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Rupert Murdoch on climate change: How little he knows

Australian-American Rupert Murdock, in an interview on Sky News on Sunday let his well-known skepticism for climate change and global warming take center-stage as he rambled on about how the weather has been changing back and forth for thousands of years. But seeing as he owns part of Sky News, he pretty much was able to say what he wanted.

The Impact of global warming on agriculture
Asamoah Francis, wikimediaCommons

Murdock is was could be called a "media mogul." His media holdings in the U.K. include The Times and The Sun. In the U.S., he has Fox News, The New York Post, and The Wall Street Journal, while his holdings in Australia include The Australian and a number of local newspapers.

One thing is well-known about the media outlets Murdock has his under his control, they are famous for the "misinformation" and myths about global warming they spout. And the inaccuracy of their media coverage on climate change is one of the reasons the public is confused.

In his interview, he basically dismissed the dire warnings of climate scientists, saying the alarming forecasts were not that devastating. "We should approach climate change with great skepticism," he said. "Climate change has been going on as long as the planet is here. There will always be a little bit of it."

In his live interview, Murdock showed just how misinformed he was about the facts, making outrageous statements to prove his ignorance, time and again. On the subject of predicted climbing temperatures worldwide, he expounded, saying:

"In terms of the world's temperature going up, the worst, the most alarmist things have said ... 3°C in 100 years. At the very most one of those will come from man-made, be man-made."

Actually, the 2014 IPCC report projected a four degree Celsius increase in global temperature during the next century, on top of the one-degree increase we have already caused, and all the increase in temperatures will be human-caused.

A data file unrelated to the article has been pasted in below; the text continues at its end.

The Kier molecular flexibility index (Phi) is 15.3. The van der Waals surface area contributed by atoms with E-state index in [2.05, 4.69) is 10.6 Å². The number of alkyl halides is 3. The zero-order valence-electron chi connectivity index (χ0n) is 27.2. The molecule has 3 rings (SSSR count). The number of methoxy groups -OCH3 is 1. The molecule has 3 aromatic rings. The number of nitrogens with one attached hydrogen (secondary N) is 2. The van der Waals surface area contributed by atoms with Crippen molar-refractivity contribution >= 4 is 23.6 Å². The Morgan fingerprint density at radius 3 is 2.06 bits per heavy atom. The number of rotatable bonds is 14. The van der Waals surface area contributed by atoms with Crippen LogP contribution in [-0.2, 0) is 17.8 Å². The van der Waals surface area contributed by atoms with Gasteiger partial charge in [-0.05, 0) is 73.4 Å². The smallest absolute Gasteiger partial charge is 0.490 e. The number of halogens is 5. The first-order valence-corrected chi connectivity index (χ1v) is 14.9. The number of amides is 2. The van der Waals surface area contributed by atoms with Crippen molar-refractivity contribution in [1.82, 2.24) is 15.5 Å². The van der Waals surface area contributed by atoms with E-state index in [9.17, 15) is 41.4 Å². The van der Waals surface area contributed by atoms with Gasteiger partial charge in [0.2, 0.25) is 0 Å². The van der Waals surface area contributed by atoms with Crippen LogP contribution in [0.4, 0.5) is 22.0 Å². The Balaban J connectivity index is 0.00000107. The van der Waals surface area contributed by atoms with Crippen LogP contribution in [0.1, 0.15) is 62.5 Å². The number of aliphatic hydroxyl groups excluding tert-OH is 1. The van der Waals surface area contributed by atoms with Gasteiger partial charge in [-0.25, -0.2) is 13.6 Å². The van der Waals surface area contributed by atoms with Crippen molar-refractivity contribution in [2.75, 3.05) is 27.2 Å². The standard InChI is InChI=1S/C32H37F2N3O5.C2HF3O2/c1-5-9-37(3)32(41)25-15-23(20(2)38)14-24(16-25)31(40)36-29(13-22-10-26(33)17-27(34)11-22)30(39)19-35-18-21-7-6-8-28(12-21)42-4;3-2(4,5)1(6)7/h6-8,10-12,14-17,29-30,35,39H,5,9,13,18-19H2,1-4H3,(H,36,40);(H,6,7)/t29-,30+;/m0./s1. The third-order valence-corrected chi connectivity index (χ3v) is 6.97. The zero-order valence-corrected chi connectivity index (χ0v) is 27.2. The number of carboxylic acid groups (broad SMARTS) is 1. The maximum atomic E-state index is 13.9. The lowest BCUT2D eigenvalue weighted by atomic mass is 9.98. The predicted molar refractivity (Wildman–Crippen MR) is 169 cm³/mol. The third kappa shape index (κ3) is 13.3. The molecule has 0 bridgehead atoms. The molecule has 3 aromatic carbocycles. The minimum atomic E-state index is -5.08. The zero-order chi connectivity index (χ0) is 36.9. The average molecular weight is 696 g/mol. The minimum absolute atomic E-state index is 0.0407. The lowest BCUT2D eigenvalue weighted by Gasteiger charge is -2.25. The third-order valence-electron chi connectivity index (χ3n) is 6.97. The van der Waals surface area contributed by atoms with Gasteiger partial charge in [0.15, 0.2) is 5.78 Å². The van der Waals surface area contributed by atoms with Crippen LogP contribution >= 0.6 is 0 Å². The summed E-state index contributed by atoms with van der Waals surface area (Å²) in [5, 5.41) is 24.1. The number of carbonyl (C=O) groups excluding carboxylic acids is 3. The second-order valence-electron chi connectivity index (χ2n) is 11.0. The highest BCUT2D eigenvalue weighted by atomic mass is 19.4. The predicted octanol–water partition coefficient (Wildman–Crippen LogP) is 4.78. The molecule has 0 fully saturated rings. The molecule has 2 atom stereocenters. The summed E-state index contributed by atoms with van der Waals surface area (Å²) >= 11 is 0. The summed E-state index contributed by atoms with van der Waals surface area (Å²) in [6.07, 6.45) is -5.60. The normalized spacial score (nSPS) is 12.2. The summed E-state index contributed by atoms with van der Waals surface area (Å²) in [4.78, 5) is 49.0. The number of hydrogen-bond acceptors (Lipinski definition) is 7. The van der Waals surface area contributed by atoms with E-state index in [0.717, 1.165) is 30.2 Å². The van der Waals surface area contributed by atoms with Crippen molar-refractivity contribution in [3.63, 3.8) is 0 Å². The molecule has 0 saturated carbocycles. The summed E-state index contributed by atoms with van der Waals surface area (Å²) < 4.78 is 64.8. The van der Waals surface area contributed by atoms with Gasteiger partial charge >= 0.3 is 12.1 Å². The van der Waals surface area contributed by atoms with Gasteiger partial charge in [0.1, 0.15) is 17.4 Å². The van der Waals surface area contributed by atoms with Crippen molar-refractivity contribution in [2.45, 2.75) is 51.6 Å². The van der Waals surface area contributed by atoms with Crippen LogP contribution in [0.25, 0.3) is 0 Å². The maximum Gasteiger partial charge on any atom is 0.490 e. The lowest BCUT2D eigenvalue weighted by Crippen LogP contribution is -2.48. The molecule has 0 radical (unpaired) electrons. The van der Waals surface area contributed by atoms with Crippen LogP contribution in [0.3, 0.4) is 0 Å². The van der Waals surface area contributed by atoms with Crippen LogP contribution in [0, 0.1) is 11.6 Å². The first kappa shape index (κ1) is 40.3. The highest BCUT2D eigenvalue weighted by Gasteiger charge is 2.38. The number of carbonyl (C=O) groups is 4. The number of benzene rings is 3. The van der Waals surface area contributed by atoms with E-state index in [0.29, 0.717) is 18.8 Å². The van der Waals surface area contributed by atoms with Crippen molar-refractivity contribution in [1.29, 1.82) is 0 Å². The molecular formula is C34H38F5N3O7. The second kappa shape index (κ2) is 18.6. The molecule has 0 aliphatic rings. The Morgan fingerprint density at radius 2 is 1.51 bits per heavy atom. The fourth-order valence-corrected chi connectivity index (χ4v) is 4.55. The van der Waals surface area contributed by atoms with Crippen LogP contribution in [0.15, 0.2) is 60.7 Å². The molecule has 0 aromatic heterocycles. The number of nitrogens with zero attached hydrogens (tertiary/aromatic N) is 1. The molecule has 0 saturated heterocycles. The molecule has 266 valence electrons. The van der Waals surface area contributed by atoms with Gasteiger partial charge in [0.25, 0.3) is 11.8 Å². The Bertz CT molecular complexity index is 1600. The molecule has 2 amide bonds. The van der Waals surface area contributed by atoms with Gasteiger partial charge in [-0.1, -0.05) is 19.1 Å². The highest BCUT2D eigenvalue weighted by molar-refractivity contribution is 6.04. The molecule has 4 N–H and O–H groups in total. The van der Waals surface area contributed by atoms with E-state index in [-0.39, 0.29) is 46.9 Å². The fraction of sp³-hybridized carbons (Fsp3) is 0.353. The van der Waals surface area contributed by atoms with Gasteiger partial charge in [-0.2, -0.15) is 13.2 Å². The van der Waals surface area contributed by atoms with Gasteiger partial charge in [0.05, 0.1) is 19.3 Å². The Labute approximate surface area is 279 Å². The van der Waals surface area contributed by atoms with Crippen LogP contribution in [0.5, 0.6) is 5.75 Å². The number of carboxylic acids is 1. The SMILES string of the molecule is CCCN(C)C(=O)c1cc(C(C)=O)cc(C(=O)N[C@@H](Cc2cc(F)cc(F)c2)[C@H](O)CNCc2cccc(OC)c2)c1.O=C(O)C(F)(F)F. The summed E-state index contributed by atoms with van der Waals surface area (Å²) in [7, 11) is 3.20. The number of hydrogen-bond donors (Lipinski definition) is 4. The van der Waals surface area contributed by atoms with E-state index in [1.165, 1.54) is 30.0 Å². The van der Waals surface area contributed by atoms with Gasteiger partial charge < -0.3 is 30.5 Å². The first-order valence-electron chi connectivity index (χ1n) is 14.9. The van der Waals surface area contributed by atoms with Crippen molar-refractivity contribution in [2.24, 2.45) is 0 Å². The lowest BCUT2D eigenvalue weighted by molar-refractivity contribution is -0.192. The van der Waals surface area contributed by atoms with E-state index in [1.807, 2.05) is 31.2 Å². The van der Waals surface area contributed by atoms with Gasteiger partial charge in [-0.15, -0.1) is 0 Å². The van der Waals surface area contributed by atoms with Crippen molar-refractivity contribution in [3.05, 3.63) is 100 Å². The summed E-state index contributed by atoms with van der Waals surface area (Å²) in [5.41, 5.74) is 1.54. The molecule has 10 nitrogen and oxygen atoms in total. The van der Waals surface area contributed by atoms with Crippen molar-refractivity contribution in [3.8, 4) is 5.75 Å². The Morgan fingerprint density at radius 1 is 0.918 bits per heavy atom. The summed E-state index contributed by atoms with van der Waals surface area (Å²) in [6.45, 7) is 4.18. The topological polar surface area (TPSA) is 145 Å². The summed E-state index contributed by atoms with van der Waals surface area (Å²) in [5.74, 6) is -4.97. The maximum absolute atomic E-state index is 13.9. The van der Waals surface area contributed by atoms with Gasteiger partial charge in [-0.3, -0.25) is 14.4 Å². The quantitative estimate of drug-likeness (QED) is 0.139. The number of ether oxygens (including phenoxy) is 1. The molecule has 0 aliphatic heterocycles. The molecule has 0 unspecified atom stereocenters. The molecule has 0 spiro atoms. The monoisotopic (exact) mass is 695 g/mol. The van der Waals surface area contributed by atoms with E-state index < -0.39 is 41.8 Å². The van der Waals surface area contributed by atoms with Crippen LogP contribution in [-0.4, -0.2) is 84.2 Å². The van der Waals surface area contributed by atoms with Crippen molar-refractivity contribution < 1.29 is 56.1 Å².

Murdock did acknowledge that there has been a "slight" rise in ocean levels, and even agrees this phenomenon could wipe out small countries like the Maldive Islands. But he also has a solution:

"If the sea level rises 6 inches, that's a big deal ... we can't mitigate that, we can't stop it. We've just got to stop building vast houses on seashores and go back a little bit."

His best "blooper" was his description of the situation underway with the North Pole sea ice melt. He pointed out that, yes, the North Pole ice cover was melting, but at the South Pole, it's getting bigger. The growth of Antarctic sea ice is not an indication for global cooling. In fact, a couple of recent studies have shown the collapse of the Western Antarctic ice sheet is underway and it's unstoppable.

When it came to discussing the increase in "greenhouse" gases being experienced worldwide, Murdock used the Tragedy of the Commons to blame China for the increase in CO2 emissions, saying "Things are happening, but how much are we doing with emissions and so on? Well as far as Australia goes, nothing in the overall picture. China perhaps."

Few people have heard of the Tragedy of the Commons. It is best described as:

"A dilemma arising from the situation in which multiple individuals, acting independently and rationally consulting their own self-interest, will ultimately deplete a shared limited resource even when it is clear that it is not in anyone's long-term interest for this to happen."

If Murdock had been well-informed, as so many of his followers think he is, he would have acknowledged that Australia has the world's highest per capita level of greenhouse gas emissions, triple that of China. Australia, with 23,557,800 people has relatively small total CO2 emissions if you were to base the levels on population because China, with 1,365,570,000 people is the most populous country in the world.

But not being well-informed and using half-truths from people not having any expertise in the field of climate science has been one of the major faults of Murdock's media outlets all along. A well-informed public would be wise to not base their opinions on the kind of myths and half-truths being passed on as accurate information.

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